When a disaster strikes, Red Cross employee and volunteers are some of the first responders on the scene. In the case of the March earthquake and tsunami, the Japanese Red Cross dispatched medical teams and set up its operations center within 5 hours. With an expertise in building and operating medical facilities and a network of 92 Red Cross hospitals throughout the country, the Red Cross was able to receive patients and launch mobile health teams almost immediately.
One “victim” of the destruction was the Ishinomaki Red Cross Nursing College, which flooded when a wall of water crashed through the college, forcing the 120 student nurses and teachers to evacuate to higher ground. But the students continued to assist others with no supplies, and helped others find refuge in a nearby evacuation centre. It was three days before help came to relieve them; they had been working around the clock.
“Our students were very active and applied themselves to the work without feeling tired; they were very proactive and seized the chance to learn what to do in a disaster situation without equipment, without bandages, etc.” said Mieko Kudo, vice president of the college. “They supported their teachers who worked shifts overnight, they volunteered to stay up and help to take the sick and injured to the toilet.”Ms. Mieko Kudo, Vice Principal of the Ishinomaki Red Cross Nursing College, stands amid the mud and remains of the college.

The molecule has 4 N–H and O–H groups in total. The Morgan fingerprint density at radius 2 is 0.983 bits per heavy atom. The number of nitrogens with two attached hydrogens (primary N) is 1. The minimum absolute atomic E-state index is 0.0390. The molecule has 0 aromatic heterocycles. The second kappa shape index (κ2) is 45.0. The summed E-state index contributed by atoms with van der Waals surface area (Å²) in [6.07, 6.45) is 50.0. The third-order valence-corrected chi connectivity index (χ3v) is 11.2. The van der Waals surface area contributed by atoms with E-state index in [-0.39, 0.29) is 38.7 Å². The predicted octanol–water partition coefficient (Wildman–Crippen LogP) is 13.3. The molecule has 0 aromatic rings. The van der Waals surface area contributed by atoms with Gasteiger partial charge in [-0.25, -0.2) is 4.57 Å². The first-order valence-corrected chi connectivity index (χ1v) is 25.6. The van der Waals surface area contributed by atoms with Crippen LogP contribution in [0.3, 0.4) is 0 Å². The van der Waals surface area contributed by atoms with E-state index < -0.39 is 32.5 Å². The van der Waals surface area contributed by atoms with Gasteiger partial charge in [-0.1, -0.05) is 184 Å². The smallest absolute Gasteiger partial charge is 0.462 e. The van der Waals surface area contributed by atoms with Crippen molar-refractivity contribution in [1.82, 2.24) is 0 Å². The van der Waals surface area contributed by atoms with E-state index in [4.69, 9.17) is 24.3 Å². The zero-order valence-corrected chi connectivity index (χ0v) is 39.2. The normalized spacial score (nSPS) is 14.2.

Today, a calm has returned. Third year nursing students have resumed their normal lives and studies. The nursing college has rented space from a local university in order to continue functioning after its building was rendered unusable by the tsunami. It’s a first step, but more is needed.
“We need more space,” said one nursing student. “At the moment we have only these classrooms, so we even have lunch in our classroom. “
To respond to this need, the American Red Cross is supporting the Japanese Red Cross in the rebuilding of the nursing school, which will be dedicated to training specialists in disaster medical care. Red Cross donations also are supporting the construction of four temporary hospitals, one permanent hospital and a community health clinic as well as strengthening local emergency medical capacities.Ms. Takako Inoue, head nurse from Akita Red Cross Hospital talks to a blind and elderly disaster affected person during the morning check up at the evacuation centre in Iwate Prefecture. Japan Earthquake and Tsunami One Year Update and Slide Show Japan Earthquake and Tsunami One Year Update